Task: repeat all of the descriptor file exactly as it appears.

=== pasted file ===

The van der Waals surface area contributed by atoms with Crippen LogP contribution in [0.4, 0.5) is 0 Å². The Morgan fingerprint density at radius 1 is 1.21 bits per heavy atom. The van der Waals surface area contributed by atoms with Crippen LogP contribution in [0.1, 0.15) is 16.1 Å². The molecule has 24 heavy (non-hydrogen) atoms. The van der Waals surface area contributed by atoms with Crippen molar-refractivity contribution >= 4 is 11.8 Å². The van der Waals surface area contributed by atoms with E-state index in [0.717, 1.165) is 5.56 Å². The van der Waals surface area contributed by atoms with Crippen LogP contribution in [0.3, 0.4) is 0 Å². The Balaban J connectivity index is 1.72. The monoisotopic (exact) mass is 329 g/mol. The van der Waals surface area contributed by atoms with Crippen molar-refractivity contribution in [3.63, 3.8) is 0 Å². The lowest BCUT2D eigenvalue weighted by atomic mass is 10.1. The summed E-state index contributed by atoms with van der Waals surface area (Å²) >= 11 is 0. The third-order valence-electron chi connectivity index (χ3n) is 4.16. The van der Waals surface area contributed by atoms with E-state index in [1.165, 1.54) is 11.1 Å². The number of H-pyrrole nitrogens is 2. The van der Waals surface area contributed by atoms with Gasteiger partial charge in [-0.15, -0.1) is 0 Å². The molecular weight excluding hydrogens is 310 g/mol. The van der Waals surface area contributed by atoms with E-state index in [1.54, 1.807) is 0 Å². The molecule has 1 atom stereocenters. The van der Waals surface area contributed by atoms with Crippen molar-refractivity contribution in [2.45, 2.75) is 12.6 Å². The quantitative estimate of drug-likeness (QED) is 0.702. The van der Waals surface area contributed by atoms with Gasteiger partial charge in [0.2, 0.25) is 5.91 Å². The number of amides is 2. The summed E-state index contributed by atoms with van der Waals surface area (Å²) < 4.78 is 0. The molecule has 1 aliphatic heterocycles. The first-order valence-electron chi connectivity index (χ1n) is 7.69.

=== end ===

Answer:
The van der Waals surface area contributed by atoms with Crippen LogP contribution in [0.4, 0.5) is 0 Å². The Morgan fingerprint density at radius 1 is 1.21 bits per heavy atom. The van der Waals surface area contributed by atoms with Crippen LogP contribution in [0.1, 0.15) is 16.1 Å². The molecule has 24 heavy (non-hydrogen) atoms. The van der Waals surface area contributed by atoms with Crippen molar-refractivity contribution >= 4 is 11.8 Å². The van der Waals surface area contributed by atoms with E-state index in [0.717, 1.165) is 5.56 Å². The van der Waals surface area contributed by atoms with Crippen LogP contribution in [0.3, 0.4) is 0 Å². The Balaban J connectivity index is 1.72. The monoisotopic (exact) mass is 329 g/mol. The van der Waals surface area contributed by atoms with Crippen molar-refractivity contribution in [3.63, 3.8) is 0 Å². The lowest BCUT2D eigenvalue weighted by atomic mass is 10.1. The summed E-state index contributed by atoms with van der Waals surface area (Å²) >= 11 is 0. The third-order valence-electron chi connectivity index (χ3n) is 4.16. The van der Waals surface area contributed by atoms with E-state index in [1.165, 1.54) is 11.1 Å². The number of H-pyrrole nitrogens is 2. The van der Waals surface area contributed by atoms with Gasteiger partial charge in [-0.15, -0.1) is 0 Å². The molecular weight excluding hydrogens is 310 g/mol. The van der Waals surface area contributed by atoms with E-state index in [1.54, 1.807) is 0 Å². The molecule has 1 atom stereocenters. The van der Waals surface area contributed by atoms with Crippen molar-refractivity contribution in [2.45, 2.75) is 12.6 Å². The quantitative estimate of drug-likeness (QED) is 0.702. The van der Waals surface area contributed by atoms with Gasteiger partial charge in [0.2, 0.25) is 5.91 Å². The number of amides is 2. The summed E-state index contributed by atoms with van der Waals surface area (Å²) < 4.78 is 0. The molecule has 1 aliphatic heterocycles. The first-order valence-electron chi connectivity index (χ1n) is 7.69.